An early tinkerer with agricultural bioengineering is the subject of "Hybrid," a docu that's itself a bit too apples-and-oranges: Helmer Monteith McCollum's B&W Midwestern Gothic atmospherics impart intrigue, but they ultimately lend more ponderous gravity than pic's lightweight portrait can bear.
An early tinkerer with agricultural bioengineering is the subject of “Hybrid,” a docu that’s itself a bit too apples-and-oranges: Helmer Monteith McCollum’s B&W Midwestern Gothic atmospherics impart intrigue, but they ultimately lend more ponderous gravity than pic’s lightweight portrait can bear. Experimental fillips and attenuated length make this difficult to place beyond fest gigs, though it does show promise. Given a sensibility somewhere between David Lynch and the Brothers Quay, perhaps McCollum’s next project should be a Bible Belt noir.
While he was obsessed with developing and marketing his hardy strain of corn beginning in the 1930s, rural Iowa farmer Milford Beeghly’s withdrawn, uncommunicative ways kept his three children at a bewildered distance. Now retired, Beeghly (also seen in amusingly stilted 1950s regional corn-seed TV ads) may well still “love corn more than kin.” But his wife’s passing and a second marriage have evidently loosened him up — he’s plainspoken but garrulous. Although weakened by a stroke, he’s still alive and kicking (albeit nursing-home-bound) at 101.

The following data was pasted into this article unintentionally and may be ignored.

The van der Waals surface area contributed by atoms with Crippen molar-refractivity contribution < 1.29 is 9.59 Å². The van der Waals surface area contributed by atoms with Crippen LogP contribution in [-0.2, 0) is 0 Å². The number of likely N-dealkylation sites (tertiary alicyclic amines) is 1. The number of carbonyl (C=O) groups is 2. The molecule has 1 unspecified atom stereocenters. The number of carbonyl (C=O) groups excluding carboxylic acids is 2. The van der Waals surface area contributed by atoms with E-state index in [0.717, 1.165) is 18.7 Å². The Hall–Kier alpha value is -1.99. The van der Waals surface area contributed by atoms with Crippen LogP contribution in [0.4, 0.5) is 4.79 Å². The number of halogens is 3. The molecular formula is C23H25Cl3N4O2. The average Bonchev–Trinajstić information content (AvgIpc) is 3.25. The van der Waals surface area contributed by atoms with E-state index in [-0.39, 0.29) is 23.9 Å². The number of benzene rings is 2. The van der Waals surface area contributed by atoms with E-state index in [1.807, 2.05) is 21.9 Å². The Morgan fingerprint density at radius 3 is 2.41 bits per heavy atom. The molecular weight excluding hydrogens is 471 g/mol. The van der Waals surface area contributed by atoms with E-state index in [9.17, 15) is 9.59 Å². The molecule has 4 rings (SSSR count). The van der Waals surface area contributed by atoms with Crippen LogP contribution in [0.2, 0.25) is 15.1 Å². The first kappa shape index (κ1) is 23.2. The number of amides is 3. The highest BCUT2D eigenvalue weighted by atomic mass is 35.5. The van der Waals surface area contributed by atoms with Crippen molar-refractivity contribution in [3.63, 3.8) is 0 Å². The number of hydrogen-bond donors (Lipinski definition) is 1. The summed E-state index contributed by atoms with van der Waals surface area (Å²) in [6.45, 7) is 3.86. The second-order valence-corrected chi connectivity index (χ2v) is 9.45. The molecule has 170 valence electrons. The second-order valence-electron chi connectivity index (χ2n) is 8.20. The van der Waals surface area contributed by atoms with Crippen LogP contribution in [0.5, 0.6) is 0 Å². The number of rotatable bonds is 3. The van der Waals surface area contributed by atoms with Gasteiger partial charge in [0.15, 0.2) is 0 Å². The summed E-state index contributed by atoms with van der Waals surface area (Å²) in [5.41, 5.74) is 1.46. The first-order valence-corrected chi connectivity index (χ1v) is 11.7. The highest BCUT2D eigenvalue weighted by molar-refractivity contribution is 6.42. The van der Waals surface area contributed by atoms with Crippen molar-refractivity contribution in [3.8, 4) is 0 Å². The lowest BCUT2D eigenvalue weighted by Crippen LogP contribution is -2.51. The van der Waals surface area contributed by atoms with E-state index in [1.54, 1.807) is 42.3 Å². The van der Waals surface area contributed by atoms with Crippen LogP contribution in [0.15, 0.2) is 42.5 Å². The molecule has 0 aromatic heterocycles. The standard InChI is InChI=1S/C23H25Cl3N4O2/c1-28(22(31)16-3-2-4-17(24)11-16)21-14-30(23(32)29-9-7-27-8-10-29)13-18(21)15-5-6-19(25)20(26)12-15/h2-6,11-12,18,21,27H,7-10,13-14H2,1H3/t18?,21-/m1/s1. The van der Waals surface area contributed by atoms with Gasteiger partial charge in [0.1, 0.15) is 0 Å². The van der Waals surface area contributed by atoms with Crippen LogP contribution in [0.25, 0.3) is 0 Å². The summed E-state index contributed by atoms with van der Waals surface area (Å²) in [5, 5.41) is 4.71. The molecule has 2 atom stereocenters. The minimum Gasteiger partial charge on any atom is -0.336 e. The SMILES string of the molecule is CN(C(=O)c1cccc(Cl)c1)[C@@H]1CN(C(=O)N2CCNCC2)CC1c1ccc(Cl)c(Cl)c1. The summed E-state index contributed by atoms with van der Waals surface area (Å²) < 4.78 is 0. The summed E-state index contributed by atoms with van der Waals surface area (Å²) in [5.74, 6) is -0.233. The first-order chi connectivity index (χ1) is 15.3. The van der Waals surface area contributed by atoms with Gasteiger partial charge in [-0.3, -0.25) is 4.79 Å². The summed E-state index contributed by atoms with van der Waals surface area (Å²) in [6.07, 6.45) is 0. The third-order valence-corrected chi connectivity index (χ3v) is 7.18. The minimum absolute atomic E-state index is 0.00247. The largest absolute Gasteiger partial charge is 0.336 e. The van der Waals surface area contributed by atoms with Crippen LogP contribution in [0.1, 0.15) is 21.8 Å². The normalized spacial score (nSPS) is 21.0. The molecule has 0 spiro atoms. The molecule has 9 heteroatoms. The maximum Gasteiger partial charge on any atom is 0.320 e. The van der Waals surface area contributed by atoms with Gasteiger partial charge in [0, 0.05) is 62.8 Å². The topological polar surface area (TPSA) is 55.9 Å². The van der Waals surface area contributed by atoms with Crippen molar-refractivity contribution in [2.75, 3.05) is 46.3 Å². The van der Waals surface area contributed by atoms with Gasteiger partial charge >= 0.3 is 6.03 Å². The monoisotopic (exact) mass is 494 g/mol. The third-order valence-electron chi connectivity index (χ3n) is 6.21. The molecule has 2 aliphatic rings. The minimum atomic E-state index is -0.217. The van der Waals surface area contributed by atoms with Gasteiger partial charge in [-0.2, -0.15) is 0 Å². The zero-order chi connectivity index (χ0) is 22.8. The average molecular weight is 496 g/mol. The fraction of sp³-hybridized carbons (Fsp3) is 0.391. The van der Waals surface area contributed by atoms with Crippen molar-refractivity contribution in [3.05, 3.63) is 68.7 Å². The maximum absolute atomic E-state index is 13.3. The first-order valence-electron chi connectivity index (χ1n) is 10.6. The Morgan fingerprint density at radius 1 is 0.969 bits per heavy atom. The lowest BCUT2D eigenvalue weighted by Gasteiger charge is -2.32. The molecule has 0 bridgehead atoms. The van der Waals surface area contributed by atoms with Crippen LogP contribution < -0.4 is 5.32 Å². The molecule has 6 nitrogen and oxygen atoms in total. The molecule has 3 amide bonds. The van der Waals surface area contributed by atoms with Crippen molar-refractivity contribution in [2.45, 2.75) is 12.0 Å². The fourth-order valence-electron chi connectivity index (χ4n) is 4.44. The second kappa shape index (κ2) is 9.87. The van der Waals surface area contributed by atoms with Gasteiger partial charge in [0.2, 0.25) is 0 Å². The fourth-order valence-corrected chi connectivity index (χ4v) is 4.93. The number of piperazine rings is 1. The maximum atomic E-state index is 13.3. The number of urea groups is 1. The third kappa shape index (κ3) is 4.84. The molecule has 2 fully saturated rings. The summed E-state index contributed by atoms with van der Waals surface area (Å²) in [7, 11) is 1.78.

Subject is engaging enough, but McCollum (his grandson) promises more than he delivers with his elaborate presentation. Somber B&W lensing as well as quirky photo-collage and stop-motion animation segs evoke a sort of timeless, stark Grant Wood Heartland steeped in stoicism, eccentricity and loneliness. Yet its suggestion of dark psychological baggage proves somewhat superfluous; interview segs don’t dig very deep, while Beeghly is seen interacting with his middle-aged offspring so seldom that we can’t gauge whether there’s still any bad blood between them.
Results are texturally striking, but neither dysfunctional-family nor science/agribiz theme finally seems weighty enough to justify portentous stylization. As it becomes clear that pic has no great secrets to spill, constant visual digressions (“dancing” corn cobs, bemused livestock views, melancholy landscapes) grow gratuitous.
Nonetheless, arty package is quite impressive on its own terms, with meticulously thought-out design and tech aspects throughout — including violinist McCollum’s quirky score for string trio.